At least nine undocumented immigrant families have obtained Texas birth certificates for their U.S.-born children recently, but the trickle has done little to quell a monthslong legal battle over the state's strict policies on issuing the documents.
In a federal lawsuit filed in May, several undocumented families accused the Texas Health and Human Services Commission of violating the Constitutional rights of their children born in the United States by denying them the document.
More families have joined the lawsuit as it wends its way through court, but some plaintiffs have obtained the documents lately.
“A lot of [the success] has just been us putting pressure on the state. I could not tell you [the total number of plaintiffs] offhand because we’re changing all the time,” said Jim Harrington, an attorney with the Texas Civil Rights Project representing some of the families. “The other thing that has happened is that [the families] have been able to find another relative that qualifies, like a grandparent for example.”
The nine successful families have asked to withdraw from the lawsuit. While Attorney General Ken Paxton's office won't discuss the case, in court filings his attorneys point to the families as evidence that the system is not as rigid as the lawsuit claims. They say they want to depose the parents to determine how they obtained the certificates.
“The actual experiences of the nine parent Plaintiffs who now want ‘out’ of the suit confirm this flexibility of the rule and in so doing substantially undermine a core premise of the claims of the remaining Plaintiffs,” the state argued in a recent court filing.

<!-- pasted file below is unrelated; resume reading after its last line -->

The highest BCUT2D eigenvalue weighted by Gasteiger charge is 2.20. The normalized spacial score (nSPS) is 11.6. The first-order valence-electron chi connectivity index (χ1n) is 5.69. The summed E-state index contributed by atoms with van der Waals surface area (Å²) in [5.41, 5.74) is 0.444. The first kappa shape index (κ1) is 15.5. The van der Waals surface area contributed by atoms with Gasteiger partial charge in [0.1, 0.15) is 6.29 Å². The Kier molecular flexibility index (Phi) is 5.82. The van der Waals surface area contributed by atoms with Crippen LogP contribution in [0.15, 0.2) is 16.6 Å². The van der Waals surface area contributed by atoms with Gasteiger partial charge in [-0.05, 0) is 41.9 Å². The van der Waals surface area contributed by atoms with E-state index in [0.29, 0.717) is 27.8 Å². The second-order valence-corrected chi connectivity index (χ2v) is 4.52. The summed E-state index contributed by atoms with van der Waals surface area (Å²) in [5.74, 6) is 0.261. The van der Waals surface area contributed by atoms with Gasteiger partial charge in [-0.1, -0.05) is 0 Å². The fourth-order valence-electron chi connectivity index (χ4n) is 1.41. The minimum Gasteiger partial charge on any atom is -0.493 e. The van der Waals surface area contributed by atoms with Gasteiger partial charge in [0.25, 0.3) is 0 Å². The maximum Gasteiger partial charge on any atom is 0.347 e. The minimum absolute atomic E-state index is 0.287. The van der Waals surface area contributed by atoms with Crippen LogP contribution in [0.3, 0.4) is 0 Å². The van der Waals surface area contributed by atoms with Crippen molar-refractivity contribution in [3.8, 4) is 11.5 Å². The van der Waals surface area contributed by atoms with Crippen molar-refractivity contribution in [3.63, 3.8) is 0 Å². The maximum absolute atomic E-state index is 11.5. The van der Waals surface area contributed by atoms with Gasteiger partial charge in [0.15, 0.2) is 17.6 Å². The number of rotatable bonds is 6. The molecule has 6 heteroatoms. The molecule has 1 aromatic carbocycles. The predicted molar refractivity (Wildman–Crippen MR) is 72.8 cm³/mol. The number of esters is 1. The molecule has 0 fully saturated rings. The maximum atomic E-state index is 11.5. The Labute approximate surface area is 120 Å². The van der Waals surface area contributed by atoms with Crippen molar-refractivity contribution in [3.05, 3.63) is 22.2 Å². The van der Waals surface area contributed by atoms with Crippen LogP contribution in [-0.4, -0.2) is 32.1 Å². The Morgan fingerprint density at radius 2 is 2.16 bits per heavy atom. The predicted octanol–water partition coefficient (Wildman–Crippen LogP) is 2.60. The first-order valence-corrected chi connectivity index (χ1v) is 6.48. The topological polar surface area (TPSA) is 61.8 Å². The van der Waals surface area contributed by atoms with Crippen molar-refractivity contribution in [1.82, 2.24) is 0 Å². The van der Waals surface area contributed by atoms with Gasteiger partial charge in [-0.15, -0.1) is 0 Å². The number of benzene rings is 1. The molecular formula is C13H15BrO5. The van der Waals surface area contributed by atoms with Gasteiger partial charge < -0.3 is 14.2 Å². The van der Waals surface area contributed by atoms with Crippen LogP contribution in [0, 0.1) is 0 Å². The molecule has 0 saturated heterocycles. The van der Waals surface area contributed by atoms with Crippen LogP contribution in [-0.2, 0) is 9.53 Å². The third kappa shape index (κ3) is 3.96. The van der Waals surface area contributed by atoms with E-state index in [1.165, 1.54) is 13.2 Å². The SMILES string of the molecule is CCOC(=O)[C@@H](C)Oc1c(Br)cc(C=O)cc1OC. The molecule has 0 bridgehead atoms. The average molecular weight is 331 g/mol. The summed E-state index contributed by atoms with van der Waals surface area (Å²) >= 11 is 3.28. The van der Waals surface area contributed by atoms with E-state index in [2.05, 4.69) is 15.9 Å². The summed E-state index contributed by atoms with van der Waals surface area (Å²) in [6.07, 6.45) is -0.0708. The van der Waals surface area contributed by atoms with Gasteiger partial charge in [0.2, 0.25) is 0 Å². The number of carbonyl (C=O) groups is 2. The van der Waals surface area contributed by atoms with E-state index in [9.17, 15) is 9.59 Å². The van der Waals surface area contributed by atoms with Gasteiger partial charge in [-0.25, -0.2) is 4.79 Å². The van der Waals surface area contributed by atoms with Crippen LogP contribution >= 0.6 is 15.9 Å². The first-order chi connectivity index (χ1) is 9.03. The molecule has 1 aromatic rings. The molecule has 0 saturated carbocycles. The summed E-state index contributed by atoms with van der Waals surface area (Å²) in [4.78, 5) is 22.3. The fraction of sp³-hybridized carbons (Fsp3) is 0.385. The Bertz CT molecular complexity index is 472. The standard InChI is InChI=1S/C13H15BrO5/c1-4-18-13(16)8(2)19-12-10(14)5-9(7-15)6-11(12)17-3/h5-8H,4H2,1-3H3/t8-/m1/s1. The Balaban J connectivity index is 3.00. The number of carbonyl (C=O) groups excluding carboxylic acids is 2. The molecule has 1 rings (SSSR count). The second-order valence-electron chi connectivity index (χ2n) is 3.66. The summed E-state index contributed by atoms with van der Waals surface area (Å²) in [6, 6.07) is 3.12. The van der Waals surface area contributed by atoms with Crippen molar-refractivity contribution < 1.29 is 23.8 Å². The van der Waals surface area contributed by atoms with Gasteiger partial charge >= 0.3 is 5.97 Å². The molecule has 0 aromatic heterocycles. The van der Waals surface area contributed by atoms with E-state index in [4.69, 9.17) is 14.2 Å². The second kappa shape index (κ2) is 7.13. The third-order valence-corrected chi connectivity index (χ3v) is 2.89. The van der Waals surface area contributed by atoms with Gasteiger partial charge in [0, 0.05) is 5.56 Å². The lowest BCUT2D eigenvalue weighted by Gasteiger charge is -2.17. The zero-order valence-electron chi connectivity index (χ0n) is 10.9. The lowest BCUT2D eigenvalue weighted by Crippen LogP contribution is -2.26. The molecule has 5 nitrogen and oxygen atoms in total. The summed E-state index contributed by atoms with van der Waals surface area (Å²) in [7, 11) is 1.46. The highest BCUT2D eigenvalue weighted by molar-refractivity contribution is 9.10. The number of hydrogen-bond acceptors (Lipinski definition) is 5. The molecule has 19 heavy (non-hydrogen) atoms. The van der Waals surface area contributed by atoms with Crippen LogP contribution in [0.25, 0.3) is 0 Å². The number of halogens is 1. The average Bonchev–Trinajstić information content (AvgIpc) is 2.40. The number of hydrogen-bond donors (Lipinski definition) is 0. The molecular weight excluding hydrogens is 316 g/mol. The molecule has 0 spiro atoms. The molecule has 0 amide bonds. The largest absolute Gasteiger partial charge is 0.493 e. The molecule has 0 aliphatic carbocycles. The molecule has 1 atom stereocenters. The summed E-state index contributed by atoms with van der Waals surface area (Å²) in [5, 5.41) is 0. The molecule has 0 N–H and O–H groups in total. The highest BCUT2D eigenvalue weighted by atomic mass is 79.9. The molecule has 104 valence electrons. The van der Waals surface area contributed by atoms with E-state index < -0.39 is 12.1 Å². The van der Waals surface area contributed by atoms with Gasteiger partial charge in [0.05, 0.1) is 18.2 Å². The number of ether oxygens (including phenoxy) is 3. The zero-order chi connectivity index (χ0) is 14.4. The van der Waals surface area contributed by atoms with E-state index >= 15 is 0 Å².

The lawsuit was triggered when the health commission ordered county registrars to tighten their rules on the forms of identification they would accept from parents seeking certificates.
Previously, the suit claims, IDs including the Mexican Consular ID (called the matrícula consular) and passports from Central American countries were accepted in some parts of Texas.
But in 2013, the state barred those more common forms of ID, and began requiring others that are difficult for undocumented immigrants to obtain. As part of a 2013 phone campaign, the state “ordered the [county] offices to halt the acceptance of consular identification and foreign passports, but also ordered them and/or encouraged them to harshly scrutinize all applications by undocumented immigrant parents,” according to a recent court filing.
The practice, attorneys for the families argue, has resulted in a “policy, pattern and practice” of preventing parents with at least one acceptable foreign ID card and additional supporting documents from obtaining birth certificates for their children.
In October, attorneys for the families asked U. S. District Court Judge Robert Pitman to order the state to find a temporary solution as the case proceeds through the courts. But he denied that request and ordered the case to proceed to trial, scheduled for Dec. 12.